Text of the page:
Visitors to the Hirshhorn who aren’t familiar with Wolfgang Tillmans will likely ask themselves, Who does this guy think he is? The German-born photographer has worked as a portraitist, an abstractionist, and a conceptualist without getting attached to any one way of operating. As a result, the new retrospective of nearly 20 years of Tillmans’ work veers all over the place, featuring club scenes of sweaty, shirtless young men with close-cropped hair, didactic political statements made from newspaper clippings, and huge, heroic abstract experiments with color and line. In all of his works, Tillmans likes to cultivate visual noise, blowing up Polaroids, found newspaper photos, and faxes in order to create grainy, blurry images that look like tourist snapshots—or spidery bursts of dark wandering lines against monochrome backgrounds.
Traditionalists can expect to be offended by Tillmans’ disregard for technique and by his unusual presentation. Most of his pictures are unframed, attached to the wall with binder clips and nails or with strips of Scotch tape. Ranging in size from 6 inches square to 8 feet tall, his pictures are placed at eye level, down near the floor, and above the viewer’s head—Tillmans arranged them himself and apparently likes to put some photos just far enough away to be hard to see. Conservatives will bristle at cheeky homoerotic pictures of soldiers, a bleak memorial for the victims of organized religions, and a video installation that is basically an empty dance club. Who is Tillmans? Surely he’s just another postmodern prankster toying with his audience’s expectations.
But Tillmans is in earnest. Though his subjects can seem randomly chosen—his 2003 Tate Britain show was called “If One Thing Matters, Everything Matters”—there’s nothing in this show that isn’t carefully considered and keenly felt. Tillmans cultivates an offhand look in his work, but at every turn, he has employed dodges, second guesses, and strategies of inversion to complicate his relation to both photography and the world around him.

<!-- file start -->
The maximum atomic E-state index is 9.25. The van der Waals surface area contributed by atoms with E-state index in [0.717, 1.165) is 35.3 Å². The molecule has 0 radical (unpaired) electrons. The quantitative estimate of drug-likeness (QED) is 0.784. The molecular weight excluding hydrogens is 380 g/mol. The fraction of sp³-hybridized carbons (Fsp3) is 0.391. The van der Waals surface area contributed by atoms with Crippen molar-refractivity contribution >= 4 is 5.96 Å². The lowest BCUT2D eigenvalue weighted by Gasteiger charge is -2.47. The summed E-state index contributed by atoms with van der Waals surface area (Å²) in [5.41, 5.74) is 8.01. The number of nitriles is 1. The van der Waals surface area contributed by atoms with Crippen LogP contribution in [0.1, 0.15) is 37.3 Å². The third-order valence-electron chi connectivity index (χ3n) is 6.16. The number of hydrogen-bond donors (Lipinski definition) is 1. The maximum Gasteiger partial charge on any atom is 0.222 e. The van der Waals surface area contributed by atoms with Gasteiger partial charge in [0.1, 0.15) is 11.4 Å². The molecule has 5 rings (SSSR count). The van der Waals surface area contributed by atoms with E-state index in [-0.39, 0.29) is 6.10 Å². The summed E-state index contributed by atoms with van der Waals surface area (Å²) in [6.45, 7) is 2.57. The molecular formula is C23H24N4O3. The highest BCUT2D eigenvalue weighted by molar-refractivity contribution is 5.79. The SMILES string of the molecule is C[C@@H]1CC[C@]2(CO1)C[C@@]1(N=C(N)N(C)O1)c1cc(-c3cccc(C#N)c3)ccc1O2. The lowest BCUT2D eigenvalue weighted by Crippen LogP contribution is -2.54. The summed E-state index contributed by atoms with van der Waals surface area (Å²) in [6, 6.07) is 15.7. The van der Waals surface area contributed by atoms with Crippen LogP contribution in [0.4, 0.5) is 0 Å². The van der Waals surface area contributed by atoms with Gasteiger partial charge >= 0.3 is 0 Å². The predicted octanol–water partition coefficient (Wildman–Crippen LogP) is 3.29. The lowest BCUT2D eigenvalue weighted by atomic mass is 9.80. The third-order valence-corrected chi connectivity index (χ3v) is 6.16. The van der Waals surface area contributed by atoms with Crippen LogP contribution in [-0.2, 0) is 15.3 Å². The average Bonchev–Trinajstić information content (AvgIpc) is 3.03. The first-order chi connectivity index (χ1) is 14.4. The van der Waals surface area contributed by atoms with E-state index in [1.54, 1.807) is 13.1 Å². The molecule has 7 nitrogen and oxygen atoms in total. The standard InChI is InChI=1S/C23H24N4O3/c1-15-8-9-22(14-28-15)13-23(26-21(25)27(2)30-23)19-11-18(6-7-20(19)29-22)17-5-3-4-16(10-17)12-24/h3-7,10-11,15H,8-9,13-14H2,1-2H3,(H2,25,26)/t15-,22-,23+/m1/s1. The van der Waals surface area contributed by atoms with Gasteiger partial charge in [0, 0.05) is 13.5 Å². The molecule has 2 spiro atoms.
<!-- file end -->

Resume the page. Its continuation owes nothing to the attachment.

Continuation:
“What I like to get to,” Tillmans said in a recent interview with Hirshhorn assistant curator Kristen Hileman, “is a sense of connection with the viewer, so that the viewer doesn’t look for my personal life and narrative in these installations but is feeling connected to individual points in what they see….If a point of contact like that happens, that is like a moment of solidarity between people that I look for.”
That search for connection led Tillmans to take portraits of friends and acquaintances. In the case of Richie Hawtin (1994), the Canadian DJ and electronic musician (aka Plastikman) sits in a shadowless space filled with warm diffuse light. He has a clean-shaven head, tattoos, and thin wire-rimmed glasses. He sits in what looks like a Boomer family room, perched on the edge of an orange cabinet; hovering around his head and shoulders is a flock of old family photos in thin wooden frames. On the mantel, there’s a little toy cannon; to his left, a doll is angled toward him, as if observing him with interest.
It’s a personal and disarmingly direct portrait—and also a sociological study, revealing an utterly conventional lower-middle-class upbringing, with every detail evenly illuminated. As he does in so many of his portraits, Tillmans insists on a feeling of intimacy while at the same time relying on a seemingly neutral, minimal documentary style, one that devalues photography’s possibilities for romantic expression.
That approach has earned Tillmans criticism for exploiting a “snapshot aesthetic.” But not all of his portraits take on the look of disinterested documentary. In Blood Dancer (1992), a young man’s torso emerges from the darkness; his hair and dark jeans disappear into the surrounding black space. The man is grinning, but he appears uneasily propped up; a disembodied hand clasps his, helping him remain vertical. Streaks of red fluid dash down from his shoulder, across his chest and abdomen.